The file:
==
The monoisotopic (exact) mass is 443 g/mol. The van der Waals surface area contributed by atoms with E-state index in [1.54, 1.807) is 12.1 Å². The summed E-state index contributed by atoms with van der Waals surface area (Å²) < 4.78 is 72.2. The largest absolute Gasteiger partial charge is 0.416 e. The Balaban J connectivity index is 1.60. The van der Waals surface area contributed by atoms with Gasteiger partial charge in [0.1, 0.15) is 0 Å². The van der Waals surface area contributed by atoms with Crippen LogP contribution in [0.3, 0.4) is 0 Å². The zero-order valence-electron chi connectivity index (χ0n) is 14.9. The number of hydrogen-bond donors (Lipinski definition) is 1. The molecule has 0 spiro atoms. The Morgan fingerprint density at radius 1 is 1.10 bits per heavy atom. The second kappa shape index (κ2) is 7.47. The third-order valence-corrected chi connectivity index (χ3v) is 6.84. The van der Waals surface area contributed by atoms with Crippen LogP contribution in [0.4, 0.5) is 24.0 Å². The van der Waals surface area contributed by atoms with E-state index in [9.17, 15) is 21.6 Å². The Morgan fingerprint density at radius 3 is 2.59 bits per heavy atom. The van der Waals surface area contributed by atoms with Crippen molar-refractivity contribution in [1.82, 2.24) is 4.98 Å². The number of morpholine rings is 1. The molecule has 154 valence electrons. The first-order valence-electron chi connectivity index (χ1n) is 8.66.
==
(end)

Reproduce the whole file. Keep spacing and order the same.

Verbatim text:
The monoisotopic (exact) mass is 443 g/mol. The van der Waals surface area contributed by atoms with E-state index in [1.54, 1.807) is 12.1 Å². The summed E-state index contributed by atoms with van der Waals surface area (Å²) < 4.78 is 72.2. The largest absolute Gasteiger partial charge is 0.416 e. The Balaban J connectivity index is 1.60. The van der Waals surface area contributed by atoms with Gasteiger partial charge in [0.1, 0.15) is 0 Å². The van der Waals surface area contributed by atoms with Crippen LogP contribution in [0.3, 0.4) is 0 Å². The zero-order valence-electron chi connectivity index (χ0n) is 14.9. The number of hydrogen-bond donors (Lipinski definition) is 1. The molecule has 0 spiro atoms. The Morgan fingerprint density at radius 1 is 1.10 bits per heavy atom. The second kappa shape index (κ2) is 7.47. The third-order valence-corrected chi connectivity index (χ3v) is 6.84. The van der Waals surface area contributed by atoms with Crippen LogP contribution in [0.4, 0.5) is 24.0 Å². The van der Waals surface area contributed by atoms with E-state index in [9.17, 15) is 21.6 Å². The Morgan fingerprint density at radius 3 is 2.59 bits per heavy atom. The van der Waals surface area contributed by atoms with Crippen molar-refractivity contribution in [1.82, 2.24) is 4.98 Å². The number of morpholine rings is 1. The molecule has 154 valence electrons. The first-order valence-electron chi connectivity index (χ1n) is 8.66.